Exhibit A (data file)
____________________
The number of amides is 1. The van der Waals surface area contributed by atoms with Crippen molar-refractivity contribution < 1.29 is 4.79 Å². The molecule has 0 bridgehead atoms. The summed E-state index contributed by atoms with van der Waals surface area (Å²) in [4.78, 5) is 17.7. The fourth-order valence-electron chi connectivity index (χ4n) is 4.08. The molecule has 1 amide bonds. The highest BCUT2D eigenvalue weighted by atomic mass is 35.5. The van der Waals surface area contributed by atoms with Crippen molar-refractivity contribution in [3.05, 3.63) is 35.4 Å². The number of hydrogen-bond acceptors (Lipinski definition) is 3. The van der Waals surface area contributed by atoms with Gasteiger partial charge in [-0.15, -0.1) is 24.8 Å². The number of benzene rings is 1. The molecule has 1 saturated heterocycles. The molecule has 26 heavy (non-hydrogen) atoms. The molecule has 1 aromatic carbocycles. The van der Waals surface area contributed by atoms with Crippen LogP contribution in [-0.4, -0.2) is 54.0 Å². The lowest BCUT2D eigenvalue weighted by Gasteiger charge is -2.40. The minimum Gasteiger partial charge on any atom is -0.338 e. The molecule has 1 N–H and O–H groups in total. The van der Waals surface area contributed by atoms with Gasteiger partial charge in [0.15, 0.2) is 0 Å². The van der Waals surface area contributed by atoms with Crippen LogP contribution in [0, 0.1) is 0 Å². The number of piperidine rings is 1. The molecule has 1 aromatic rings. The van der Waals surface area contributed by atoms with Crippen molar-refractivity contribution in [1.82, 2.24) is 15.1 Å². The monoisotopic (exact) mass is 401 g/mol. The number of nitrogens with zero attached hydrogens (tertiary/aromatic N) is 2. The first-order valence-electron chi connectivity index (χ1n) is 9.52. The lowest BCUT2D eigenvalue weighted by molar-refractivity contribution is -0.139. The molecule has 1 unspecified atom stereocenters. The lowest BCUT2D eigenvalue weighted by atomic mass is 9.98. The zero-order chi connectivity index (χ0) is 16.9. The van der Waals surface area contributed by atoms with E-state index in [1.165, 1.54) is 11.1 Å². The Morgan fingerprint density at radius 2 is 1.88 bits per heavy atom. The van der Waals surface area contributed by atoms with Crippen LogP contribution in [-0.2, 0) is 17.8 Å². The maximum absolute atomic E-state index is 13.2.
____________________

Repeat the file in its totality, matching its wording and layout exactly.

The number of amides is 1. The van der Waals surface area contributed by atoms with Crippen molar-refractivity contribution < 1.29 is 4.79 Å². The molecule has 0 bridgehead atoms. The summed E-state index contributed by atoms with van der Waals surface area (Å²) in [4.78, 5) is 17.7. The fourth-order valence-electron chi connectivity index (χ4n) is 4.08. The molecule has 1 amide bonds. The highest BCUT2D eigenvalue weighted by atomic mass is 35.5. The van der Waals surface area contributed by atoms with Crippen molar-refractivity contribution in [3.05, 3.63) is 35.4 Å². The number of hydrogen-bond acceptors (Lipinski definition) is 3. The van der Waals surface area contributed by atoms with Gasteiger partial charge in [-0.15, -0.1) is 24.8 Å². The number of benzene rings is 1. The molecule has 1 saturated heterocycles. The molecule has 26 heavy (non-hydrogen) atoms. The molecule has 1 aromatic carbocycles. The van der Waals surface area contributed by atoms with Crippen LogP contribution in [-0.4, -0.2) is 54.0 Å². The lowest BCUT2D eigenvalue weighted by Gasteiger charge is -2.40. The minimum Gasteiger partial charge on any atom is -0.338 e. The molecule has 1 N–H and O–H groups in total. The van der Waals surface area contributed by atoms with Gasteiger partial charge in [0.15, 0.2) is 0 Å². The van der Waals surface area contributed by atoms with Crippen LogP contribution in [0, 0.1) is 0 Å². The number of piperidine rings is 1. The molecule has 1 aromatic rings. The van der Waals surface area contributed by atoms with Crippen molar-refractivity contribution in [1.82, 2.24) is 15.1 Å². The monoisotopic (exact) mass is 401 g/mol. The number of nitrogens with zero attached hydrogens (tertiary/aromatic N) is 2. The first-order valence-electron chi connectivity index (χ1n) is 9.52. The lowest BCUT2D eigenvalue weighted by molar-refractivity contribution is -0.139. The molecule has 1 unspecified atom stereocenters. The lowest BCUT2D eigenvalue weighted by atomic mass is 9.98. The zero-order chi connectivity index (χ0) is 16.9. The van der Waals surface area contributed by atoms with E-state index in [1.165, 1.54) is 11.1 Å². The Morgan fingerprint density at radius 2 is 1.88 bits per heavy atom. The van der Waals surface area contributed by atoms with Crippen LogP contribution in [-0.2, 0) is 17.8 Å². The maximum absolute atomic E-state index is 13.2.